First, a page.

UBC Theses and Dissertations
Returns on apartment properties for the period 1960 to 1970 in the greater Vancouver area Dale-Johnson, Frank Roderick Arthur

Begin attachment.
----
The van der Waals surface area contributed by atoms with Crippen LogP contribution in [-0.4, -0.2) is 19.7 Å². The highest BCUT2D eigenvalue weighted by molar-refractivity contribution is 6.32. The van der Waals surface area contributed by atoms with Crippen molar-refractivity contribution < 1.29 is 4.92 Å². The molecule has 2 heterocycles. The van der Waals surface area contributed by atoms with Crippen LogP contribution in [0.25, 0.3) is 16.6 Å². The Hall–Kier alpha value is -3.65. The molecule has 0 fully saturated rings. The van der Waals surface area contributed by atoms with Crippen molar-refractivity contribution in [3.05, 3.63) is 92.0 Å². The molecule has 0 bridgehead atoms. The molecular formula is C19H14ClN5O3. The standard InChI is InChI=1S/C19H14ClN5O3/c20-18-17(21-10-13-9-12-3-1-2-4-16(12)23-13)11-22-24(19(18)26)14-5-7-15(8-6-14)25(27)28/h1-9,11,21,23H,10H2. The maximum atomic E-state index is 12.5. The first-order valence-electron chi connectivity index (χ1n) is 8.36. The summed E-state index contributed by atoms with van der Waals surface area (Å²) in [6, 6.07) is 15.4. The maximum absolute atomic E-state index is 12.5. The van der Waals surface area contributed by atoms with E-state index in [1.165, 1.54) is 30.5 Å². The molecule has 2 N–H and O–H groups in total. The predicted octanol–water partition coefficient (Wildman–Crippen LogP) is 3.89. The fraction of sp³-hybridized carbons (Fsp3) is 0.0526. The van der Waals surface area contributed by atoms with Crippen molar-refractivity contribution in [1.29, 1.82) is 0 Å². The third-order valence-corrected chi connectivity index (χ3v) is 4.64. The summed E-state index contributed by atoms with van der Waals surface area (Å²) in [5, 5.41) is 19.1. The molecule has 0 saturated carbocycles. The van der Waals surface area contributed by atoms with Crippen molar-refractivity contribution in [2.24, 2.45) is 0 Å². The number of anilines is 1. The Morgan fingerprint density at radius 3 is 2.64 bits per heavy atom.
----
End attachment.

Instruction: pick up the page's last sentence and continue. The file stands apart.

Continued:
The Vancouver apartment market in the analysis period of 1960 to 1970 has been evolutionary and characterized by fundamental and massive change. The mix of housing starts has moved away from single family predominance to multi-family predominance. Land costs have increased at an accelerated pace as compared to the general economy or as compared to the total cost of housing. Rents have increased at a rate in excess of the cost of living. Tenants have formed organization fronts to oppose landlords. Interest rates have increased rapidly, thus upsetting a balance between yield and debt costs. Housing preferences have changed. Government regulations and federal taxes have altered and thus changed the rules of the game and the net returns to investors. The landlord and tenant act has weakened the position of the landlord, and government intervention, either direct or indirect, has become a very real and increasing influence on the housing market The result has been reflected in changes in the attitudes of investors first towards the increasingly speculative and sometimes irrational bull market that peaked in 1970 and lately to an equally massive and corrective bear market that has yet to run its full course. This study is an analysis of 69 properties located in the lower mainland area. The sample is comprised of both concrete and frame structures ranging in age from one year to sixty years and in size from 11 suites and a $15,000 annual income to 311 suites and a $615,000 annual income. The period under analysis is primarily the years 1960 to 1970 and the area analysed is essentially Vancouver, Burnaby and Mew Westminster. The purpose of the study is to analyse a representative sampling of properties with respect to their operational costs over a period of time and with respect to the yields that investors have obtained on these properties. The study is useful in that data of this magnitude have not been collated outside of the assessors' offices of various municipalities and such data that have been available to the assessors have not been analysed in this manner. The results of the study have shown that a number of rules-of-thumb currently in use in the analysis of apartment properties are misconceptions that often lead to erroneous conclusions. It has also been shown that the entrance of many unsophisticated investors into the market for the primary purpose of tax avoidance ha resulted in a very great bull market that was corrected and is still being corrected by the combination of four basic factors; the economic slowdown, the White Paper, high interest rates, and the change in the types of alternative housing available to the tenant, The study also gives insights into formative factors, such as indirect and direct government intervention into housing, that will shape the apartment market of the 1970's, A limiting factor in the study is the fact that the information required is of a personal and highly secretive nature and thus difficult to obtain. The result has been that the sample is not large enough and it has been drawn from sources which were co-operative and does not necessarily represent a random sample of the existing apartment property stock.¹ However, any bias does not invalidate the general conclusions obtained but only results in overrepresentation in some areas. In general, the information obtained was taken directly from audited operating statements thus alleviating most inconsistencies that may result from a deliberate misrepresentation of the facts. ¹37 of the 69 properties in this study are owned by doctors. The remaining properties are owned by contractors, financial institutions, owner-managers, full time property investors, individuals or corporations who derive a substantial proportion of their income from property, and other professionals such as lawyers. The basic conclusions arrived at are that those individual investors who purchase property on a sound economic basis and operate on a sound basis will make money while those investors who purchase on the sole basis of tax shelter and who operate haphazardly often suffer heavy capital losses.
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